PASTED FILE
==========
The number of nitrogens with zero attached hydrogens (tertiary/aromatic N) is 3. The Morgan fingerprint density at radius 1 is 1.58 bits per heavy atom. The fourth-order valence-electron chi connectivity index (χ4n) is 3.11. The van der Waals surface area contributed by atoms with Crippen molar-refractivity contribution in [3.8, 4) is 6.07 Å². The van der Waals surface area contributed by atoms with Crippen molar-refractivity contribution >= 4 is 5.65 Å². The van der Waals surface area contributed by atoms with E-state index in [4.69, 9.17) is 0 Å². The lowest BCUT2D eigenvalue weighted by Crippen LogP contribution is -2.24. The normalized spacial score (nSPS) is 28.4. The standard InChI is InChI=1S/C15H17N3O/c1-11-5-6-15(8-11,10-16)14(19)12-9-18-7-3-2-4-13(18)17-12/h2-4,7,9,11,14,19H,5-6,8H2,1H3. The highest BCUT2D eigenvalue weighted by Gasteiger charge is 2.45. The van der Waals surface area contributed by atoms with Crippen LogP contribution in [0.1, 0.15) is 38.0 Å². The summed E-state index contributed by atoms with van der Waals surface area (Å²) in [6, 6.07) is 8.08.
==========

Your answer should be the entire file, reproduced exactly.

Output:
The number of nitrogens with zero attached hydrogens (tertiary/aromatic N) is 3. The Morgan fingerprint density at radius 1 is 1.58 bits per heavy atom. The fourth-order valence-electron chi connectivity index (χ4n) is 3.11. The van der Waals surface area contributed by atoms with Crippen molar-refractivity contribution in [3.8, 4) is 6.07 Å². The van der Waals surface area contributed by atoms with Crippen molar-refractivity contribution >= 4 is 5.65 Å². The van der Waals surface area contributed by atoms with E-state index in [4.69, 9.17) is 0 Å². The lowest BCUT2D eigenvalue weighted by Crippen LogP contribution is -2.24. The normalized spacial score (nSPS) is 28.4. The standard InChI is InChI=1S/C15H17N3O/c1-11-5-6-15(8-11,10-16)14(19)12-9-18-7-3-2-4-13(18)17-12/h2-4,7,9,11,14,19H,5-6,8H2,1H3. The highest BCUT2D eigenvalue weighted by Gasteiger charge is 2.45. The van der Waals surface area contributed by atoms with Crippen LogP contribution in [0.1, 0.15) is 38.0 Å². The summed E-state index contributed by atoms with van der Waals surface area (Å²) in [6, 6.07) is 8.08.